Meanwhile, on the topic of spectrum values, LightSquared may have spent “just” $0.20 per MHz POP, but despite the fact that some analysts have suggested that Clearwire’s spectrum auction will generate closer to $0.50 per MHz POP, not all followers agree, and the offer made by DISH Network (Nasdaq:DISH) earlier this week for bankrupt DBSD and its S-band satellite spectrum, which implied a value of just $0.17 per MHz POP, gives credence to the naysayers.  Now that the FCC has paved the way for terrestrial-only use of these spectrum bands—which by the way have more attractive propogation characteristics than Clearwire’s 2.5 GHz spectrum—we  wonder if earlier estimates for the value of Clearwire’s excess spectrum may have been on the high side.


DISH Network Shooting for the Stars, Bids $1b for DBSD

Offer for Bankrupt Satellite Concern Highlights Spectrum Ambitions

Back when Harbinger Capital’s LightSquared first appeared on the wireless scene in early 2010, there was a lot of skepticism surrounding a next-gen wireless business plan built around spectrum traditionally reserved for satellite-based services.  But recent machinations related to two bankrupt satellite firms, as well as LightSquared’s recent receipt of an FCC waiver to build a terrestrial-based service, bring the potential value of the spectrum once reserved for satellite-based services to the fore.

DISH Networks (Nasdaq:DISH) announced on February 1, 2011 that it has entered into an agreement to acquire 100% of the equity of the reorganized DBSD North America, Inc. (DBSD), a hybrid satellite and terrestrial communications company, for approximately $1b subject to adjustments, including interest accruing on DBSD's existing debt.  DISH also committed to provide a debtor-in-possession credit facility to DBSD in the amount of $87.5m.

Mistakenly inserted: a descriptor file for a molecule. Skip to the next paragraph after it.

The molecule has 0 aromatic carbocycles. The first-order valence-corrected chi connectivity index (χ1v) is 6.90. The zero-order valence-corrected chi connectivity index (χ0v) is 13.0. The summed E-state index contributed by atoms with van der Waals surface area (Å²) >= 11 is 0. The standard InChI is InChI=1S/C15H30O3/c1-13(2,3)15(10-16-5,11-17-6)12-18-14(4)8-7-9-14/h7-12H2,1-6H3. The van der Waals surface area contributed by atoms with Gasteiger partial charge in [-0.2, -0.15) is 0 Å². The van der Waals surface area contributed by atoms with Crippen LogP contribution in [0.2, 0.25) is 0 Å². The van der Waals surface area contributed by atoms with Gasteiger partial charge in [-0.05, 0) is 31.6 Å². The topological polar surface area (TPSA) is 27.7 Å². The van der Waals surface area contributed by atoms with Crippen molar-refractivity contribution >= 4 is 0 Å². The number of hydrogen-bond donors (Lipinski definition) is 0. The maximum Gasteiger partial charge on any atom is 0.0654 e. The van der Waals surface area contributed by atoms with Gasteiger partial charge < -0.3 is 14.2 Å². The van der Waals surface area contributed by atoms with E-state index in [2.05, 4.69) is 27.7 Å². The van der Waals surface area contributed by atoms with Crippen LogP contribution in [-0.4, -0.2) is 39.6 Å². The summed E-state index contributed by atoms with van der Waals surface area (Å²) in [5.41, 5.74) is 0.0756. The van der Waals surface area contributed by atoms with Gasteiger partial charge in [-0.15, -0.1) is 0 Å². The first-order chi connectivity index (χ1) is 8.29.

The transaction is subject to satisfaction of certain conditions, including approval by the FCC and DBSD's emergence from bankruptcy.  Under the terms of the investment agreement, DISH has committed to pay holders of DBSD’s 7.5% convertible senior secured notes and The Bank of New York in full, as well as to meet all of the company’s obligations under its Credit Facility.  Holders of unsecured claims will receive partial payment. 

DBSD, based in Reston, Va., was launched to build a hybrid satellite-terrestrial communications network for mobile content. It has been in bankruptcy protection since May 2009.  DISH, a creditor for DBSD, lost an appeal in December to overturn the company’s bankruptcy plan, which gave noteholders most of the stock in the company.  Sprint Nextel Corp. (NYSE:S), another creditor, at the time won a partial reversal of a lower-court ruling approving the bankruptcy plan.